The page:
- Port Hills fire, 2017 – on the evening of 13 February 2017, two separate fires, several kilometres apart, started on the Port Hills near Christchurch. The two fires merged on 15 February and by the time the fire was brought under control on 19 February, it had burned over 2000 hectares of land and destroyed 11 houses. One helicopter crashed while helping to fight the fires, causing the death of the pilot.
- Southdown Freezing Works fire, 2008 – on 20 December 2008, Auckland firefighters were called out to a reported building fire in the suburb of Southdown. Upon crews arriving, a call was made to transmit a sixth-alarm response. Almost every crew from all over Auckland responded with at least two appliances coming from Rotorua and Hamilton. There was suspected asbestos inside some of the buildings that were alight, causing it to feed the fire. 
- Tamahere coolstore fire, 2008 – on 5 April 2008, Hamilton firefighters were called out to a fire alarm activation at the Icepak Coolstores southeast of the city at Tamahere. While investigating the cause of the alarm the propane-based refrigerant ignited explosively, injuring all eight firefighters and destroying one fire engine. One firefighter, Senior Station Officer Derek Lovell, later died in hospital as a result of his injuries. The fire was upgraded to a fifth-alarm response, with appliances coming from as far afield as Onehunga and Taupo. A water tender from nearby Hamilton Airport and Fonterra milk tankers were also called in to assist with water supply. Icepak Coolstores and the refrigeration company contracted to maintain the coolstores pleaded guilty to health and safety breaches, and combined were ordered to pay $393,000 in fines and reparation. 
- ICI Riverview fire, 1984 – on 21 December 1984, a fire broke out at the ICI Riverview chemical warehouse in Mount Wellington, Auckland, killing one person. Thirty-one firefighters suffered ill effects from the toxic fumes given out in the fire.
- Sprott House fire, 1969 – on 26 July 1969, a fire broke out at the Sprott House rest home in Karori, Wellington, killing seven of the 21 residents. As a result, the Fire Safety (Evacuation of Buildings) Regulations 1970 were made, making sprinklers, automatic alarms and evacuation schemes compulsory for institutions housing more than 20 people.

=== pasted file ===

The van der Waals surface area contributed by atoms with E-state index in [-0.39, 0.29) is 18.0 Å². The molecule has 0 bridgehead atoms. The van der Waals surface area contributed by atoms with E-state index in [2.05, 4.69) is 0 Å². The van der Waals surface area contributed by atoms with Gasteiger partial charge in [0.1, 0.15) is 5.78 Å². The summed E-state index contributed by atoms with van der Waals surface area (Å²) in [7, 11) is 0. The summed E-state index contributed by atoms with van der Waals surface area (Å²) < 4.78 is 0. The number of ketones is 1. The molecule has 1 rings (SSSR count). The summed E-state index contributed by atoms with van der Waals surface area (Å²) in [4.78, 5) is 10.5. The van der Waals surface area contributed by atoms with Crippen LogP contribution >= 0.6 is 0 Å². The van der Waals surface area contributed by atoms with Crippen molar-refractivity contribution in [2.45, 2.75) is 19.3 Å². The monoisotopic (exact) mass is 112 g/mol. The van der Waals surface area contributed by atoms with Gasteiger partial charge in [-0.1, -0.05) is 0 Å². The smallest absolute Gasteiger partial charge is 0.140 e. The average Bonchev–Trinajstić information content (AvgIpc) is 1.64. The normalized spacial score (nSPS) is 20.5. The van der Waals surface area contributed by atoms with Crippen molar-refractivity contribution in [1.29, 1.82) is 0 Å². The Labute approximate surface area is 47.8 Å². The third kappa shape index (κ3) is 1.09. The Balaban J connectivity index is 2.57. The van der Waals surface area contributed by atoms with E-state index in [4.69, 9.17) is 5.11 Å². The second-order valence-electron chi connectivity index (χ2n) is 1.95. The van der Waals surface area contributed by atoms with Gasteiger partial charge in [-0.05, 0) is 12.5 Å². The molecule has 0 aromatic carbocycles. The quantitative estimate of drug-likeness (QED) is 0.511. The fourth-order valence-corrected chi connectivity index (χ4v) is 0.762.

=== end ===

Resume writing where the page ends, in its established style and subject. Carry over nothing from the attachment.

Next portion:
- Ballantyne's fire, 1947 – on 18 November 1947, a fire broke out at the Ballantyne's department store in central Christchurch, killing 41 people. It remains the deadliest fire in New Zealand.
- Seacliff Lunatic Asylum fire, 1942 – on the evening of 8 December 1942, a fire broke out in Ward 5 at the Seacliff Lunatic Asylum, north of Dunedin, killing 28 of the 39 female patients housed within. A shortage of nursing staff due to World War II, as well as the lack of sprinklers in the ward, contributed to the deaths.
- "Annual report for the year ending 30 June 2016". New Zealand Fire Service. Retrieved 7 January 2018.
- "Annual report for the year ending 30 June 2016". New Zealand Fire Service. Retrieved 18 July 2017.
- "Fact Sheet: Our People" (PDF). Retrieved 3 July 2017.
- "Radical overhaul for Fire Service under new bill". New Zealand Law Society. 5 May 2017. Retrieved 18 July 2017.
- Weber, Adriana (30 June 2017). "'Big day' as NZ's fire services merge". Stuff. Retrieved 20 December 2018.
- Swarbrick, Nancy. "Fires and fire services – Early fire services". teara.govt.nz. Te Ara – the Encyclopedia of New Zealand.
- Swarbrick, Nancy. "Towards a national fire service – Early fire services". teara.govt.nz. Te Ara – the Encyclopedia of New Zealand.
- Swarbrick, Nancy. "Fires in the 1940s – Early fire services". teara.govt.nz. Te Ara – the Encyclopedia of New Zealand.
- Fire and Emergency New Zealand Act 2017, section 11
- Fire and Emergency New Zealand Act 2017, section 12
- "Heads Up" (PDF). Fire + Rescue. New Zealand Fire Service (94): 7. August 2013. ISSN 1176-6670. Archived from the original (PDF) on 5 May 2017.
- "Rank insignia". New Zealand Fire Service. Archived from the original on 2 May 2017.
- "Detailed list of fire appliances in operation - a Official Information Act request to Fire and Emergency New Zealand". 2 August 2017.
- "Pigeon Valley residents returning home as fire recedes".
- "Pigeon Valley Fire Update 74".
- "Major fire at Auckland freezing works". 14 May 2010. Retrieved 13 October 2017.
- "Southdown Freezing Works 6th Alarm- 2008". 20 December 2008. Retrieved 13 October 2017.
- "Companies, director sentenced over fatal coolstore fire". 15 December 2009. Retrieved 13 October 2017.